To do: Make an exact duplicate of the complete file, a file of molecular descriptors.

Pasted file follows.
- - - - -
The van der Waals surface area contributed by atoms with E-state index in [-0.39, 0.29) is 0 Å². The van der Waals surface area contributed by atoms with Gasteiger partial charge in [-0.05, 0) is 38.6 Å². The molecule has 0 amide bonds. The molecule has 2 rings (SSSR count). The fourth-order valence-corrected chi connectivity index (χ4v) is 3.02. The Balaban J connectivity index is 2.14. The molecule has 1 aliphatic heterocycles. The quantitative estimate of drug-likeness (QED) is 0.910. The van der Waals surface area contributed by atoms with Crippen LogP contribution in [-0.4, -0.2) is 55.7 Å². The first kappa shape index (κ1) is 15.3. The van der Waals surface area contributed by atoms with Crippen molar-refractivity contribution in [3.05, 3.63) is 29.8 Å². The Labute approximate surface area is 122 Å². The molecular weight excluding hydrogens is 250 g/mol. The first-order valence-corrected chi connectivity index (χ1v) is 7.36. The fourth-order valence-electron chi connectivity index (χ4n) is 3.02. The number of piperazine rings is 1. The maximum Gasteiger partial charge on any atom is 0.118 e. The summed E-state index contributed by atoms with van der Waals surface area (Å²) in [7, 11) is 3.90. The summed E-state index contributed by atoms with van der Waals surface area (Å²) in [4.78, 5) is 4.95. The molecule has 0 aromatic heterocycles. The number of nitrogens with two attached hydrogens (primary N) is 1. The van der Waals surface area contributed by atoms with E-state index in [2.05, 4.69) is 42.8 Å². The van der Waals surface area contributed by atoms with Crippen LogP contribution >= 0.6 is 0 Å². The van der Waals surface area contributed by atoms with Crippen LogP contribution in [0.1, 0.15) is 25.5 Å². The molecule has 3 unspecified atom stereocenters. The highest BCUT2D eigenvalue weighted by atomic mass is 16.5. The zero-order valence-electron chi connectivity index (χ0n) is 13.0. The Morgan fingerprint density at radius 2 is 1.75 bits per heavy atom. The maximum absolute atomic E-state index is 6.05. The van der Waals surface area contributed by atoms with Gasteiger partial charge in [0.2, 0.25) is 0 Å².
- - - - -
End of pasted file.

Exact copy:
The van der Waals surface area contributed by atoms with E-state index in [-0.39, 0.29) is 0 Å². The van der Waals surface area contributed by atoms with Gasteiger partial charge in [-0.05, 0) is 38.6 Å². The molecule has 0 amide bonds. The molecule has 2 rings (SSSR count). The fourth-order valence-corrected chi connectivity index (χ4v) is 3.02. The Balaban J connectivity index is 2.14. The molecule has 1 aliphatic heterocycles. The quantitative estimate of drug-likeness (QED) is 0.910. The van der Waals surface area contributed by atoms with Crippen LogP contribution in [-0.4, -0.2) is 55.7 Å². The first kappa shape index (κ1) is 15.3. The van der Waals surface area contributed by atoms with Crippen molar-refractivity contribution in [3.05, 3.63) is 29.8 Å². The Labute approximate surface area is 122 Å². The molecular weight excluding hydrogens is 250 g/mol. The first-order valence-corrected chi connectivity index (χ1v) is 7.36. The fourth-order valence-electron chi connectivity index (χ4n) is 3.02. The number of piperazine rings is 1. The maximum Gasteiger partial charge on any atom is 0.118 e. The summed E-state index contributed by atoms with van der Waals surface area (Å²) in [7, 11) is 3.90. The summed E-state index contributed by atoms with van der Waals surface area (Å²) in [4.78, 5) is 4.95. The molecule has 0 aromatic heterocycles. The number of nitrogens with two attached hydrogens (primary N) is 1. The van der Waals surface area contributed by atoms with E-state index in [2.05, 4.69) is 42.8 Å². The van der Waals surface area contributed by atoms with Crippen LogP contribution >= 0.6 is 0 Å². The van der Waals surface area contributed by atoms with Crippen LogP contribution in [0.1, 0.15) is 25.5 Å². The molecule has 3 unspecified atom stereocenters. The highest BCUT2D eigenvalue weighted by atomic mass is 16.5. The zero-order valence-electron chi connectivity index (χ0n) is 13.0. The Morgan fingerprint density at radius 2 is 1.75 bits per heavy atom. The maximum absolute atomic E-state index is 6.05. The van der Waals surface area contributed by atoms with Gasteiger partial charge in [0.2, 0.25) is 0 Å².